The Debunker: What Were the Christians Doing in Rome's Catacombs?

by Ken Jennings

September begins that time of the year when the months are all screwed up. Sept- means "seven," even though September is the ninth month. Ditto for Oct-ober (not the eighth), Nov-ember (not even close to the ninth) and Dec-ember (yada yada tenth month). It's all the Romans' fault, since they're the ones who threw off the count by adding January and February to the calendar around 150 BC. Ken Jennings sticks it to those toga-wearing troublemakers by debunking four bits of persistent malarkey about the Roman empire. Are you not entertained?!?

The Debunker: Did Christians Hide from Persecution in Rome’s Catacombs?

In last week’s Debunker, we learned that Emperor Nero did not, in fact, fiddle while Rome burned. He did, however, seek to deflect responsibility for the fire by blaming it on a brand-new Roman religious cult: the Christians. In the years following the fire, Nero became the first great persecutor of the new faith, ordering many of its followers crucified, fed to dogs, or even (according to Tacitus) burned at Nero’s palace "to serve as a nightly illumination, when daylight had expired." Yikes.

During the Renaissance, Italian archaeologists rediscovered a vast complex of underground catacombs beneath Rome. The oldest of these had been dug by second-century Christians in the soft volcanic soil just outside the old city walls. When writers and artists of the Romantic period read that items like eating utensils had been found there, they imagined a hardy band of persecuted Christians hiding out in these dark tunnels, sustained only by the light of their faith. Sigh, so dreamy. Like the Wolverines in Red Dawn, but with more Eucharists and stuff.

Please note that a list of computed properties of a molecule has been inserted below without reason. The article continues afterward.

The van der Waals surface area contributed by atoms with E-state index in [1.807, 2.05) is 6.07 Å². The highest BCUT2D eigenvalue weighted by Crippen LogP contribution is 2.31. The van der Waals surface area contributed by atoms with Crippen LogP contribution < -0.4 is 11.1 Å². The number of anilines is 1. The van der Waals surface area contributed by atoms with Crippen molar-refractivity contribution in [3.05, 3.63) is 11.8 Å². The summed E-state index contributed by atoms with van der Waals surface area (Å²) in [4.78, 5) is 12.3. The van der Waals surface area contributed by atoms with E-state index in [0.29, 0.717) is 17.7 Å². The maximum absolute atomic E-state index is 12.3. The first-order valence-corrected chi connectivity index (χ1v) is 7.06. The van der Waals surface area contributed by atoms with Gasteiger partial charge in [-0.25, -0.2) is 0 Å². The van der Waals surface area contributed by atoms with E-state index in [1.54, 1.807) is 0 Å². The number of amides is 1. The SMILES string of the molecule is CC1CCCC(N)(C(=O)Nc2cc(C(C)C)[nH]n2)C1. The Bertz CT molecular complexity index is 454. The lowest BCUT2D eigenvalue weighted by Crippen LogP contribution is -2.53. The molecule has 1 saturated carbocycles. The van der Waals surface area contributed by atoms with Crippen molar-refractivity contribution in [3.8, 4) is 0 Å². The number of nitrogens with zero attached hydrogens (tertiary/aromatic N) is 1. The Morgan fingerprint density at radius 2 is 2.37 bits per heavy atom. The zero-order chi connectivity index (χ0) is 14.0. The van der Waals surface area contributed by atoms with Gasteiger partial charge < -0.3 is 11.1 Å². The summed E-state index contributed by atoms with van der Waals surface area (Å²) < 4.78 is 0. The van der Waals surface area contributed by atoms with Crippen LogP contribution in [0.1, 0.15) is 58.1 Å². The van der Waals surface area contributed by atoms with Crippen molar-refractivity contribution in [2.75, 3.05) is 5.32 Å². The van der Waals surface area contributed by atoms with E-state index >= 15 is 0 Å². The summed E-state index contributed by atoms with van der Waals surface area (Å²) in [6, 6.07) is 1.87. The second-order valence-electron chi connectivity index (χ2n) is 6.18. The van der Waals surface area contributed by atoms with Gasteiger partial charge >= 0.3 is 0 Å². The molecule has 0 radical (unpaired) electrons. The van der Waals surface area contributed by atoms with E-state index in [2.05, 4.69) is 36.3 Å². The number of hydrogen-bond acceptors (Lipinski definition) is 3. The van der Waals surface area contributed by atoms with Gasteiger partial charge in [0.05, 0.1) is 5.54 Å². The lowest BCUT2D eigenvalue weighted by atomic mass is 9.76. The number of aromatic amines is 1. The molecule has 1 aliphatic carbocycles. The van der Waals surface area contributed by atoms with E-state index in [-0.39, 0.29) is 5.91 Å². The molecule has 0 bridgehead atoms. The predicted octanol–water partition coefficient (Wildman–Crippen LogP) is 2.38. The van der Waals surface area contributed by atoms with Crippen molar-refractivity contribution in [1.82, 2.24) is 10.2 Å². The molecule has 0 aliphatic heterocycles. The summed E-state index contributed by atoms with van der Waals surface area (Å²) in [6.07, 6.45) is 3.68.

Unfortunately, scholars now understand that Christians dug their catacombs for one reason alone: to bury their dead. Land was scarce and expensive in Rome, and the pagan practice of cremation wasn’t an option for early Christians. Occasionally, meals were held in the burial chambers on the anniversaries of a loved one’s death (a popular Roman custom of the day) but there’s no evidence that other religious rites were ever held there. In fact, by the second century, the intermittent persecution of Rome’s Christians was beginning to tail off. On those occasions when Christians did need to disappear, that wasn’t hard in the world’s busiest city. (Rome had a population of over one million at the time.) So secret passageways just weren’t necessary. Less than a hundred years later, the Roman emperor Constantine the Great converted to Christianity, and the once-outlawed cult became the empire’s official state religion.

Quick Quiz: The Christian catacombs were decorated with many important examples of what mural technique, in which paint is applied directly to wet plaster?

Ken Jennings is the author of Because I Said So!, Brainiac, Ken Jennings's Trivia Almanac, and Maphead. He's also the proud owner of an underwhelming Bag o' Crap. Follow him at ken-jennings.com or on Twitter as @KenJennings.